Charlotte Ashcraft

Charlotte Ashcraft

Working for the government may be a bit different than your average nine-to-five, but it doesn’t mean you can downplay the importance of customer service. Charlotte Ashcraft, director of fleet management for Franklin County, Ohio, knows that although her department’s customers are other government workers, they are still valued clients. This mentality is reflected in every decision she makes to help make her team the best it can be.

Making the Right Calls

Ashcraft oversees a fleet of about 500 vehicles, all of which are owned by commissioners and managed by the fleet department.

“Even though our customers are the sheriff's office, economic development, and animal control, they still drive our vehicles. We're ultimately the ones responsible for how those perform. Our main purpose here is to keep all of our customers on the road so they can do their job,” she explains.

If fleet has to juggle vehicles around to make sure their customers can help the citizens of the county, they make it happen.

She is currently working on the budget for next year, which she finds to be the most fun part of what she does.

“When it comes to staying within the budget, it’s one big prioritization puzzle, especially now with COVID-19 budget cuts. I have to figure out who's going to have to keep what they have, even if I want to replace it.”

Learning from the calls she makes helps her improve year after year. “There are many variables that go into making the decision to replace a vehicle, even down to who drives it.”

Troubling Telematics

The biggest challenge she has faced in her career occurred when the department implemented a fleet-wide telematics system in 2015. Drivers were originally skeptical of how the data being collected would be used.

“I kept trying to explain to them what we were doing from a fleet perspective. I care more about how the car is working than I do about tracking where they are going. It’s been tough being able to sell it to them in a way that doesn’t make it sound like they are being watched by Big Brother 24/7,” she says.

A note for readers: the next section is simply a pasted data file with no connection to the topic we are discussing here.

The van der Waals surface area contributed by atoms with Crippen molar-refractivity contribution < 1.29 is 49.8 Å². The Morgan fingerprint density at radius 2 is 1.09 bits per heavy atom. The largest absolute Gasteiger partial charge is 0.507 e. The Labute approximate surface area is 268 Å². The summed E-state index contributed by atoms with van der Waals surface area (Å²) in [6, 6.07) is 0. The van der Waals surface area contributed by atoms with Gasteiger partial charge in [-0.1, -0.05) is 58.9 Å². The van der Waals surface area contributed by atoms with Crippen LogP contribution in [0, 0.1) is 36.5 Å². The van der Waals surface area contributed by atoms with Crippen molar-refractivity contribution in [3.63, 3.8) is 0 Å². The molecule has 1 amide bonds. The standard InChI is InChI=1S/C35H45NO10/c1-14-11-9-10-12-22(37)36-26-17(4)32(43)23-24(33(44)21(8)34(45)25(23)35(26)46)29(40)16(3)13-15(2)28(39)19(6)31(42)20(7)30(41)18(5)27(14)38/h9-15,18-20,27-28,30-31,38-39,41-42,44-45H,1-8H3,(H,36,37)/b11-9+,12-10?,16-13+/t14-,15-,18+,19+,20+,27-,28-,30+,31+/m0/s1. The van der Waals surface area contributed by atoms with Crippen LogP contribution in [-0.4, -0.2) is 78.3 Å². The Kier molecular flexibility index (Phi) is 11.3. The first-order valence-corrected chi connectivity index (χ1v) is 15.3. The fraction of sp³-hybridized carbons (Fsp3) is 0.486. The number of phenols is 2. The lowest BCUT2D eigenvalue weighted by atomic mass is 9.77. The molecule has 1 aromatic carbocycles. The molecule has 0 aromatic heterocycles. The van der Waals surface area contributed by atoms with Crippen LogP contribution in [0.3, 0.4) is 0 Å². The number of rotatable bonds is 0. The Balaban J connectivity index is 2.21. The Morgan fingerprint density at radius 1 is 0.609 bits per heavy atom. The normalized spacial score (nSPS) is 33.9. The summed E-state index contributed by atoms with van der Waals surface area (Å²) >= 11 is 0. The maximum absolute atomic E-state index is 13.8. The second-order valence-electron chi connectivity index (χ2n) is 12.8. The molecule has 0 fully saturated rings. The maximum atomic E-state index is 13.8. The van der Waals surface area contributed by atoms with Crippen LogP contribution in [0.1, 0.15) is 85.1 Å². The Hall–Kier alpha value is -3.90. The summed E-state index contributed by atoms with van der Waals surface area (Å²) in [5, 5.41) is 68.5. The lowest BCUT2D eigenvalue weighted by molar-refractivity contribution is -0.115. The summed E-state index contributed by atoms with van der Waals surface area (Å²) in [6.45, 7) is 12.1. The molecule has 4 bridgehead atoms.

The fleet department needs to know when check engine lights come on and other vital information telematics provide that enable them to extend the life of a vehicle. The data also helps Ashcraft creates replacement plans.

“It's not to catch you doing something you're not supposed to. It's just to make sure the cars are running properly. It’s always about the car, never the driver. The technology in these cars these days is just amazing; we needed to leverage that to do a better job.”

Implementing New Fleet Software

One of the projects the department has been working on since the beginning of 2020 is implementing a new fleet management system called Fleetio. With it, all drivers can download an app that will allow them to make appointments easier and report any accidents right on their phone.

“To this day, we still kill trees with the paperwork that's involved going back and forth from person to person. It’s really not necessary with the technology we have now. We need the information, but it doesn’t have to be on a piece of paper.”

Staff is taking time to get accustomed to it, and will be rolling it out when they are extremely well-versed in all of the available features.

Stop Underestimating

One of the lessons Ashcraft has learned during her time as a fleet manager is it’s important to really get to know the strengths of your team.

“When people think of the traditional mechanic, they conjure this image of a grease monkey. Fleet mechanics have a knowledge set and skills that are far more advanced than the cliché would have you believe. People are often shocked at what we do and say ‘wow, you guys do all of this?’ Our team is capable of everything you can think of and a lot more. Do you realize how many computers are in a car? There's a lot more to this than you think.”

About the author
Lexi Tucker

Lexi Tucker

Former Senior Editor

Lexi Tucker is a former editor of Bobit.

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